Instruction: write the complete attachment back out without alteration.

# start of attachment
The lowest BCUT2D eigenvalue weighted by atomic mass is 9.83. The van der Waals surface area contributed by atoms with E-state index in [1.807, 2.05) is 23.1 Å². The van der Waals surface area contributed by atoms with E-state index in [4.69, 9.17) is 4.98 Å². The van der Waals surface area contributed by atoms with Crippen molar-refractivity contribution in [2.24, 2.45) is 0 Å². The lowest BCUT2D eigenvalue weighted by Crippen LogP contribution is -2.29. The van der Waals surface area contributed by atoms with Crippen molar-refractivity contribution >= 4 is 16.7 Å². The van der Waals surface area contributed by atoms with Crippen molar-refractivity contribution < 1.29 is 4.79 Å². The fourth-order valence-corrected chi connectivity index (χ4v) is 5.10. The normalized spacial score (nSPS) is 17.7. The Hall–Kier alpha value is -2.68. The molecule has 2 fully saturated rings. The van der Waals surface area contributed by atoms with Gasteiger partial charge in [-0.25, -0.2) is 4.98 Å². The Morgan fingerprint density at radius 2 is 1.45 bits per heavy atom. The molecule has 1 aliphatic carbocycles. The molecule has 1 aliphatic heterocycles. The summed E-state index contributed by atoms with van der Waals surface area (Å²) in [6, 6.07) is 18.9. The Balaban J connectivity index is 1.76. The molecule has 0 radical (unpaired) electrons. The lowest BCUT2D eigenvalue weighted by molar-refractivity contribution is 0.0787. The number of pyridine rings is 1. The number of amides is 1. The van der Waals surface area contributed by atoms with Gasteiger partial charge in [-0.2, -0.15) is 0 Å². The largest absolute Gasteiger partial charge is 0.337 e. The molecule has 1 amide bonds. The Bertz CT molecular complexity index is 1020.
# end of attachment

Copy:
The lowest BCUT2D eigenvalue weighted by atomic mass is 9.83. The van der Waals surface area contributed by atoms with E-state index in [1.807, 2.05) is 23.1 Å². The van der Waals surface area contributed by atoms with E-state index in [4.69, 9.17) is 4.98 Å². The van der Waals surface area contributed by atoms with Crippen molar-refractivity contribution in [2.24, 2.45) is 0 Å². The lowest BCUT2D eigenvalue weighted by Crippen LogP contribution is -2.29. The van der Waals surface area contributed by atoms with Crippen molar-refractivity contribution >= 4 is 16.7 Å². The van der Waals surface area contributed by atoms with Crippen molar-refractivity contribution < 1.29 is 4.79 Å². The fourth-order valence-corrected chi connectivity index (χ4v) is 5.10. The normalized spacial score (nSPS) is 17.7. The Hall–Kier alpha value is -2.68. The molecule has 2 fully saturated rings. The van der Waals surface area contributed by atoms with Gasteiger partial charge in [-0.25, -0.2) is 4.98 Å². The Morgan fingerprint density at radius 2 is 1.45 bits per heavy atom. The molecule has 1 aliphatic carbocycles. The molecule has 1 aliphatic heterocycles. The summed E-state index contributed by atoms with van der Waals surface area (Å²) in [6, 6.07) is 18.9. The Balaban J connectivity index is 1.76. The molecule has 0 radical (unpaired) electrons. The lowest BCUT2D eigenvalue weighted by molar-refractivity contribution is 0.0787. The number of pyridine rings is 1. The number of amides is 1. The van der Waals surface area contributed by atoms with Gasteiger partial charge in [-0.2, -0.15) is 0 Å². The largest absolute Gasteiger partial charge is 0.337 e. The molecule has 1 amide bonds. The Bertz CT molecular complexity index is 1020.